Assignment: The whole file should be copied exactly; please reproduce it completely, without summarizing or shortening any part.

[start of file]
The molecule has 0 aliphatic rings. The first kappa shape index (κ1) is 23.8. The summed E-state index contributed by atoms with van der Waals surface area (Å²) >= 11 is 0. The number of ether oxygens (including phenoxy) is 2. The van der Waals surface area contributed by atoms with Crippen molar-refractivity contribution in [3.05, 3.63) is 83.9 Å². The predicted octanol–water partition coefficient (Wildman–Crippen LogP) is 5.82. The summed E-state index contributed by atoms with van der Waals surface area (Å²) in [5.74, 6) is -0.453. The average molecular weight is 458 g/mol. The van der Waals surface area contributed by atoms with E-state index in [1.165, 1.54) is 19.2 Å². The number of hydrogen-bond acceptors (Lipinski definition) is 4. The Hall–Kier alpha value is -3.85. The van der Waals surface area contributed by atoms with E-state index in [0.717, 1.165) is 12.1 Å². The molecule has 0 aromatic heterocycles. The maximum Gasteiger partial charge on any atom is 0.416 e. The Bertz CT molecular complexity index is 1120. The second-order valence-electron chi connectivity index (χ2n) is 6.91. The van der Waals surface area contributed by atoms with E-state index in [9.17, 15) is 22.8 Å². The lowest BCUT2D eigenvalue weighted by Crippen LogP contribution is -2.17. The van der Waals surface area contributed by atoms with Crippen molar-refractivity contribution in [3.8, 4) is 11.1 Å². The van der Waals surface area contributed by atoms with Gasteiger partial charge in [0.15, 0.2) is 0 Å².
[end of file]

The molecule has 0 aliphatic rings. The first kappa shape index (κ1) is 23.8. The summed E-state index contributed by atoms with van der Waals surface area (Å²) >= 11 is 0. The number of ether oxygens (including phenoxy) is 2. The van der Waals surface area contributed by atoms with Crippen molar-refractivity contribution in [3.05, 3.63) is 83.9 Å². The predicted octanol–water partition coefficient (Wildman–Crippen LogP) is 5.82. The summed E-state index contributed by atoms with van der Waals surface area (Å²) in [5.74, 6) is -0.453. The average molecular weight is 458 g/mol. The van der Waals surface area contributed by atoms with E-state index in [1.165, 1.54) is 19.2 Å². The number of hydrogen-bond acceptors (Lipinski definition) is 4. The Hall–Kier alpha value is -3.85. The van der Waals surface area contributed by atoms with E-state index in [0.717, 1.165) is 12.1 Å². The molecule has 0 aromatic heterocycles. The maximum Gasteiger partial charge on any atom is 0.416 e. The Bertz CT molecular complexity index is 1120. The second-order valence-electron chi connectivity index (χ2n) is 6.91. The van der Waals surface area contributed by atoms with E-state index in [9.17, 15) is 22.8 Å². The lowest BCUT2D eigenvalue weighted by Crippen LogP contribution is -2.17. The van der Waals surface area contributed by atoms with Crippen molar-refractivity contribution in [3.8, 4) is 11.1 Å². The van der Waals surface area contributed by atoms with Gasteiger partial charge in [0.15, 0.2) is 0 Å².